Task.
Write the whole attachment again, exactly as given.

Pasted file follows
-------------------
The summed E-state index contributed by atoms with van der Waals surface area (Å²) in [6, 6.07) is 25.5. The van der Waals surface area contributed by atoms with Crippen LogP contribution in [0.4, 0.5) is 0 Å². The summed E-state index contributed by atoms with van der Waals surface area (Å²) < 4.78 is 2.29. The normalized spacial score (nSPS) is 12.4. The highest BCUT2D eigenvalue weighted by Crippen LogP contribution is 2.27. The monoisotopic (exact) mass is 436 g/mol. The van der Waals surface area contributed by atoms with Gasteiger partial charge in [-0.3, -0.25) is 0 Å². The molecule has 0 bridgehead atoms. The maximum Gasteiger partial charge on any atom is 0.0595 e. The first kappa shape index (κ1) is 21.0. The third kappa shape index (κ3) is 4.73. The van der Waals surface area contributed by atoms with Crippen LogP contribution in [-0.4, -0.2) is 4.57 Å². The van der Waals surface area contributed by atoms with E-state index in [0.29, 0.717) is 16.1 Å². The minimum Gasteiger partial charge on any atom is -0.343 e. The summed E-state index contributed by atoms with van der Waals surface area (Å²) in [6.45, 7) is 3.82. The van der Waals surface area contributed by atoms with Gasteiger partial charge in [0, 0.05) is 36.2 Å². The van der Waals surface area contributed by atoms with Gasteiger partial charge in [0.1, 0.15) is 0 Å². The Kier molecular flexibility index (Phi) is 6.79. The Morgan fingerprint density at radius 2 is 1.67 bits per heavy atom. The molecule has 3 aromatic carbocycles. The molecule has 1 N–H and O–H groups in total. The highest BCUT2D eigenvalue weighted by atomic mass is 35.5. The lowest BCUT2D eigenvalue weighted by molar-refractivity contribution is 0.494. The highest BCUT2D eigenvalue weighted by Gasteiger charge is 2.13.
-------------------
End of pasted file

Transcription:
The summed E-state index contributed by atoms with van der Waals surface area (Å²) in [6, 6.07) is 25.5. The van der Waals surface area contributed by atoms with Crippen LogP contribution in [0.4, 0.5) is 0 Å². The summed E-state index contributed by atoms with van der Waals surface area (Å²) < 4.78 is 2.29. The normalized spacial score (nSPS) is 12.4. The highest BCUT2D eigenvalue weighted by Crippen LogP contribution is 2.27. The monoisotopic (exact) mass is 436 g/mol. The van der Waals surface area contributed by atoms with Gasteiger partial charge in [-0.3, -0.25) is 0 Å². The molecule has 0 bridgehead atoms. The maximum Gasteiger partial charge on any atom is 0.0595 e. The first kappa shape index (κ1) is 21.0. The third kappa shape index (κ3) is 4.73. The van der Waals surface area contributed by atoms with Crippen LogP contribution in [-0.4, -0.2) is 4.57 Å². The van der Waals surface area contributed by atoms with E-state index in [0.29, 0.717) is 16.1 Å². The minimum Gasteiger partial charge on any atom is -0.343 e. The summed E-state index contributed by atoms with van der Waals surface area (Å²) in [6.45, 7) is 3.82. The van der Waals surface area contributed by atoms with Gasteiger partial charge in [0, 0.05) is 36.2 Å². The van der Waals surface area contributed by atoms with Gasteiger partial charge in [0.1, 0.15) is 0 Å². The Kier molecular flexibility index (Phi) is 6.79. The Morgan fingerprint density at radius 2 is 1.67 bits per heavy atom. The molecule has 3 aromatic carbocycles. The molecule has 1 N–H and O–H groups in total. The highest BCUT2D eigenvalue weighted by atomic mass is 35.5. The lowest BCUT2D eigenvalue weighted by molar-refractivity contribution is 0.494. The highest BCUT2D eigenvalue weighted by Gasteiger charge is 2.13.